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How to Plan Your Wedding Day Timeline

 

Last week, we shared some helpful tips on how to plan your wedding morning timeline. We spoke about the order in which the morning activities take place, some of the time-consuming activities you may not have thought of, and we dropped a lot of helpful tips too. You can view that post right here. Today we are talking about the wedding day timeline. This is everything from the moment guests arrive for the ceremony to the moment the party stops. We will include helpful tips on where to start, as well as examples of a wedding day timeline for different types of weddings.

 

Main image: Mr Jack Photography

 

Ian Hennessy Photography | Finnstown Castle Hotel

 

Key events

There are some wedding day events and activities that are unmovable. Start with those, and then fill in the blanks. A few items that are pretty much set in stone will be the time you can take sunset photos, when your venue will serve dinner, and the ceremony starting time. Depending on your venue contract, your end time may also be set in stone.

 

Ceremony: 30 minutes – 1 hour

Talk to your celebrant or solemniser about how long your wedding ceremony will be. This will be determined by the type of ceremony you hope to have.

Sunset photos: 20 minutes

Speak with your photographer about where you can slot this into the wedding day timeline. This website is a great place to work out the time the sun will set according to your wedding date and location.

Dinner: 1 – 1.5 hours

There are a number of factors to consider here. How long will it take your venue to serve dinner (ask them!)? Are you having plated meals or a buffet? How many guests are you having? How many courses are there? Will you have any entertainment or speeches throughout dinner?

 

Ken Byrne Photography | Lyrath Estate Hotel

Photo ops

Consider which photo ops are important to you and then prioritise them! Here are some examples of some of the photo ops you may want to slot into your wedding day timeline:

 

Detail photos

Things like jewellery, stationery, wedding shoes, for example. Speak with your photographer about how long these will take.

Getting ready photos

Speak with your photographer about the type of photos you would like, or what they would recommend. Depending on your requests, this could take around 30-40 minutes, and factor in an extra 20 if you’ve got one photographer and you’d like photos of your Other Half getting ready too.

Bridal party photos

Aside from the photos of everybody getting ready, you may want to have some lovely photos of all of you dressed and ready to go (prior to the ceremony). It sounds like something that would take no more than 2 minutes, but your photographer will be able to tell you exactly how much time to allocate.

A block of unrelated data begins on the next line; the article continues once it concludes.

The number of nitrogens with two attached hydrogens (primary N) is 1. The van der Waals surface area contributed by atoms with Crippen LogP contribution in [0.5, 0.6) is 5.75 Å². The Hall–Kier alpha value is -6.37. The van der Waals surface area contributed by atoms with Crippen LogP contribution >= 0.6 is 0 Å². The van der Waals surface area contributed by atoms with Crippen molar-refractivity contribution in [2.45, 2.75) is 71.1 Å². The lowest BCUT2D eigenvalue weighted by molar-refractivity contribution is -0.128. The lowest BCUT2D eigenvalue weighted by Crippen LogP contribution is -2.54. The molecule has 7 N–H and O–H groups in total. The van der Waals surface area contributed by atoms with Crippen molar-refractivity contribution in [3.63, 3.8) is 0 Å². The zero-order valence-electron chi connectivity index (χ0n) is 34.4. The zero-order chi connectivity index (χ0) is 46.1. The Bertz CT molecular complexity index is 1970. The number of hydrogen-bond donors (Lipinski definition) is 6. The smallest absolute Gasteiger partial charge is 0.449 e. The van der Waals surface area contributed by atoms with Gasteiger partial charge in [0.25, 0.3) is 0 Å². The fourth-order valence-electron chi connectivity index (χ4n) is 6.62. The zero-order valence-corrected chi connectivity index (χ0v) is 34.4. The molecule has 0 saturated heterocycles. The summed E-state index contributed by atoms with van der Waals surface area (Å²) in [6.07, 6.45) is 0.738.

First look

It’s not for everyone, but lots of couples choose to take the time to see each other before the ceremony and to have the photographer document this special moment. We recommend not doing this just for the photos, even though they will be awesome!

Family photos

This is possibly the one and only time you will have both of your entire families at the same place, so make the most of it! We recommend getting these photos taken soon after the ceremony, before everybody has scattered. If you’ve got a list of who you’d like in each photo (Couple + Mam + Aunt, for example) and a family representation who knows everyone on the list, you’ll save yourself the hassle of having to herd family members.

Bridal party photos (round two)

These are different to the first batch, because you’ve got both sides of the bridal party! Chat with your photographer about how much time to save for this. These photos will typically be taken while guests enjoy the first part of cocktail hour, so these two items on your wedding day timeline will overlap.

Couple portraits

You know those beautiful Instagram-worthy couple portraits you’ve been swooning over? This is what we’re talking about! The timing of this will be particularly important if you are wanting to include some gorgeous sunset photos.

Reception

This is the time you’ll have photos of your work friends dancing terribly! You’ll want to relax and enjoy your wedding reception, without thinking of posing for photos. Allow your photographer to do what they do best. Included in your reception will be things like a cake-cutting, speeches and a first dance.

Last dance / formal exit

This is the moment when you and your Other Half are tired and ready to head to the hotel for the night. It’ll be the final item on your wedding day timeline. The last dance and formal exit won’t take any longer than 5 minutes each, but we recommend setting aside 20 minutes to gather guests, hand out sparklers (if that’s what you’re doing) and get everybody in place.

 

Paul Duane Photography | Castleknock Hotel

 

Fill in the gaps

You’ve now got the key events and photo ops planned in, and now it’s time to fill in the gaps with everything else. Here is a list of some common wedding traditions that you might want to add to your timeline:

First dance

Bouquet toss

Garter toss

Cake cutting

 

You may have other activities, games or entertainment you’d like to factor in, so now is the time to do just that.

 

Niall Coogan Photography | Bellinter House

 

Examples of wedding day timelines

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Kelly Jane Hartmann

Kelly is a former wedding planner and a lover of anything pink. She believes that any bride can plan her own wedding, with a few tips and helpful tools.

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